Can Youth Kick Gender Inequality in PNG?
This blog post is part of a series that explores the role of YouthActionNet fellows in advancing the UN’s Sustainable Development Goals (SDGs).
For 27-year-old Jacqui Joseph, life in Papua New Guinea is a world of contrasts. She’s proud of her home country, but it’s also a place she's dedicated her life to changing. A mostly rural, community-based Pacific island nation home to 7 million, Papua New Guinea is rich in culture. More than 800 languages are spoken, making it the most linguistically-diverse place on earth. Yet many residents acknowledge one element of local culture that needs to change: gender stereotypes and violence against women.
“I grew up in an environment where safety was always a concern,” explains Jacqui. “When I began traveling outside my country, I would find myself stepping out at midnight to grab something to eat. It felt ironic that I could never do this back home—a place where I was supposed to feel safe.”
The shocking pervasiveness of gender-based violence in PNG was described in a 2016 Doctors Without Borders report as “one of the highest in the world outside of conflict zones.”
With a vision to make Papua New Guinea a safer and more equitable place, Jacqui co-founded Equal Playing Field, a youth-led organization that taps into the country’s fervent love of sports to promote respectful relationships.
A flagship initiative of Equal Playing Field is its primary school program which engages 12 – 16-year-old boys and girls in a mixed-gender sports competition that combines respectful relationship education with skills development and games. Each week, teams rotate between 30-minute recreational matches, where they refine their on-field skills, and one-hour educational sessions on respect and relationships.
Youth discuss issues of violence and abuse, learn how to find support networks and where to seek help, and discover the importance of developing empathy for others and seeking consent. Equal Playing Field’s volunteer trainers introduce new ideas through sporting metaphors such as the concepts of boundaries, teamwork, and fair play.
“Our participants are experiencing the physical, psychological, social and cultural changes surrounding puberty, and are starting to explore relationships with other young people. We help challenge behaviors around power and control so the students are better equipped to have loving, safe, respectful and equal relationships now and in the future,” explains Jacqui.
So far, more than 2,000 students have benefitted, and data collected by Equal Playing Field shows the needle is moving in the right direction in terms of respect among boys and girls. In a 2016 evaluation, student participants reported on the impact of the program:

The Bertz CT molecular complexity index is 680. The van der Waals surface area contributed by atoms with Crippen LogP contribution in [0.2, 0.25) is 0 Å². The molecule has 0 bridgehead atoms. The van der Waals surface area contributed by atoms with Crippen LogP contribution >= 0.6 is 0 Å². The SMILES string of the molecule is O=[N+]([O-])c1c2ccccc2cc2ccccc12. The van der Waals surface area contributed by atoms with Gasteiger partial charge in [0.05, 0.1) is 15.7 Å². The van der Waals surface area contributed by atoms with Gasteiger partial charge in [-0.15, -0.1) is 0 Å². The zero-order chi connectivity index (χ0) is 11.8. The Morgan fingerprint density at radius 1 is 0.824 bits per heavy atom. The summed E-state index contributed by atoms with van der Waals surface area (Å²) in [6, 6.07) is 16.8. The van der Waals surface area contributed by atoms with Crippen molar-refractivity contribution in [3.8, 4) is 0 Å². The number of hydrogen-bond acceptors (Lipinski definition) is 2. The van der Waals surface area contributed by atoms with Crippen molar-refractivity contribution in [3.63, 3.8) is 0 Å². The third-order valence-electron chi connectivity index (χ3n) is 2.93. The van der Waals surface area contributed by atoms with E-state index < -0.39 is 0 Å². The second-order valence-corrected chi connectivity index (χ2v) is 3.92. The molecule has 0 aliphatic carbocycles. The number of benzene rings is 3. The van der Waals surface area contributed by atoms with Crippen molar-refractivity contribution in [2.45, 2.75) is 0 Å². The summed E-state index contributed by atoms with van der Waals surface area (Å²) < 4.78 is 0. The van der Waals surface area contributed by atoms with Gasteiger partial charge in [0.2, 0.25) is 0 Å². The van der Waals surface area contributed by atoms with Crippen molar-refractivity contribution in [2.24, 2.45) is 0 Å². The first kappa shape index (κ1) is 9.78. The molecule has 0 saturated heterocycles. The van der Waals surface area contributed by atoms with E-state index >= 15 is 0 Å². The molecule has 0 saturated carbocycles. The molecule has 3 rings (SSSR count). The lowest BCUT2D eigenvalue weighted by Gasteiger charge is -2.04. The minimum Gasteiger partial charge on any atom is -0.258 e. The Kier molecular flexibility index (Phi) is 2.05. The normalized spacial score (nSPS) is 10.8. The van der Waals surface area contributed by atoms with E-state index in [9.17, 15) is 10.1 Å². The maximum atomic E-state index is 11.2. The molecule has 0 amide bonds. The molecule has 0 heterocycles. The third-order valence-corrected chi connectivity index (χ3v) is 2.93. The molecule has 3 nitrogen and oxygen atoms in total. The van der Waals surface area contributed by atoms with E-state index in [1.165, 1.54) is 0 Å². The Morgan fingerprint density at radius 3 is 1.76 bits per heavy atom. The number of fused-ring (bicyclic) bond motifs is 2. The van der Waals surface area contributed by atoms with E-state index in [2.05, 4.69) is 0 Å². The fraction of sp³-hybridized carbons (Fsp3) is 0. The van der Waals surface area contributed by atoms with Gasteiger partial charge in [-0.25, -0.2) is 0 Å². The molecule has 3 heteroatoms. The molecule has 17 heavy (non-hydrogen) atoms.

- 84% of students said that boys and girls could play together
- 75% of students said incidents of violence decreased
- 87% of students wanted to become agents of change in their country and community
Additional positive indicators include reports from schools on increased academic achievement and improved relationships between male and female students, as well as a rise in the number of youth who sought help and counseling through local support centers.
While sports for development models are popular worldwide, it’s the context Jacqui and her young team are working in that have garnered international attention and funding from the Australian government.
“Teaching boys and girls about respectful relationships in a country like Papua New Guinea may sound simple,” suggests Jacqui.
“But imagine teaching lessons to students who come from a country where more than 800 languages are spoken, who are raised in the mix of three to four different cultures, in communities that often reinforce the value of women as child bearers and cooks.”
Jacqui’s work answers the call of UN Sustainable Development Goal #5: Gender equality.
“We’re teaching boys and girls, who are going to be men and women later on, to be equals,” says Jacqui. “We’re showing them that what boys can do, girls can do as well.”
For Jacqui, fighting for the rights of women and girls—as well as including men and boys in the solution—is an act of love for her country and a bold statement of hope in the future.
“For the first time, I am seeing children at an early age begin to question and challenge social norms on the value of women. For the first time, I see an emphasis on respect in relationships,” she shares. “Working with the young generation of Papua New Guinea is my biggest privilege in life.”